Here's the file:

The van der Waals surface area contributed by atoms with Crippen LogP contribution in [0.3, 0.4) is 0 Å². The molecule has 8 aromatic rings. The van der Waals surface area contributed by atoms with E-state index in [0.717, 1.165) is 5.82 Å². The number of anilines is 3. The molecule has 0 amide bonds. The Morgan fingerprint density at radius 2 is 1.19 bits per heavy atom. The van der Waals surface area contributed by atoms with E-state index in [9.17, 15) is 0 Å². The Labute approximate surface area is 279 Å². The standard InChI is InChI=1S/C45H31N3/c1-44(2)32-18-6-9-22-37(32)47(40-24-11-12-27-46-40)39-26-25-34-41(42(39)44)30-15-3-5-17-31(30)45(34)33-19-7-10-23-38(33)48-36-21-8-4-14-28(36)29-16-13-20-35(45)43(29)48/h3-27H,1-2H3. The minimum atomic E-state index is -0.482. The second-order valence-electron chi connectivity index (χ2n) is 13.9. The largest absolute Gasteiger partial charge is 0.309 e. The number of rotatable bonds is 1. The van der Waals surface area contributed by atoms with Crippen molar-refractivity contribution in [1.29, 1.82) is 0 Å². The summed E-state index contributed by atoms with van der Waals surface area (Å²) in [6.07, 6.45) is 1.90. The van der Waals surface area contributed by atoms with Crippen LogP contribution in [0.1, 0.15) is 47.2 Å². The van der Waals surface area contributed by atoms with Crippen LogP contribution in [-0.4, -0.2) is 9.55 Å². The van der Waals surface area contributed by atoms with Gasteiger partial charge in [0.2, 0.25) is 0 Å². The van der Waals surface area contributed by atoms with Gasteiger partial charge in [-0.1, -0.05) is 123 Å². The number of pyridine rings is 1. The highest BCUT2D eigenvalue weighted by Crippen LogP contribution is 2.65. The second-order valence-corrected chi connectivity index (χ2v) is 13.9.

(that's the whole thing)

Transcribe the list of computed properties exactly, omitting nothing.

The van der Waals surface area contributed by atoms with Crippen LogP contribution in [0.3, 0.4) is 0 Å². The molecule has 8 aromatic rings. The van der Waals surface area contributed by atoms with E-state index in [0.717, 1.165) is 5.82 Å². The number of anilines is 3. The molecule has 0 amide bonds. The Morgan fingerprint density at radius 2 is 1.19 bits per heavy atom. The van der Waals surface area contributed by atoms with E-state index in [9.17, 15) is 0 Å². The Labute approximate surface area is 279 Å². The standard InChI is InChI=1S/C45H31N3/c1-44(2)32-18-6-9-22-37(32)47(40-24-11-12-27-46-40)39-26-25-34-41(42(39)44)30-15-3-5-17-31(30)45(34)33-19-7-10-23-38(33)48-36-21-8-4-14-28(36)29-16-13-20-35(45)43(29)48/h3-27H,1-2H3. The minimum atomic E-state index is -0.482. The second-order valence-electron chi connectivity index (χ2n) is 13.9. The largest absolute Gasteiger partial charge is 0.309 e. The number of rotatable bonds is 1. The van der Waals surface area contributed by atoms with Crippen molar-refractivity contribution in [1.29, 1.82) is 0 Å². The summed E-state index contributed by atoms with van der Waals surface area (Å²) in [6.07, 6.45) is 1.90. The van der Waals surface area contributed by atoms with Crippen LogP contribution in [0.1, 0.15) is 47.2 Å². The van der Waals surface area contributed by atoms with Crippen LogP contribution in [-0.4, -0.2) is 9.55 Å². The van der Waals surface area contributed by atoms with Gasteiger partial charge in [0.2, 0.25) is 0 Å². The van der Waals surface area contributed by atoms with Gasteiger partial charge in [-0.1, -0.05) is 123 Å². The number of pyridine rings is 1. The highest BCUT2D eigenvalue weighted by Crippen LogP contribution is 2.65. The second-order valence-corrected chi connectivity index (χ2v) is 13.9.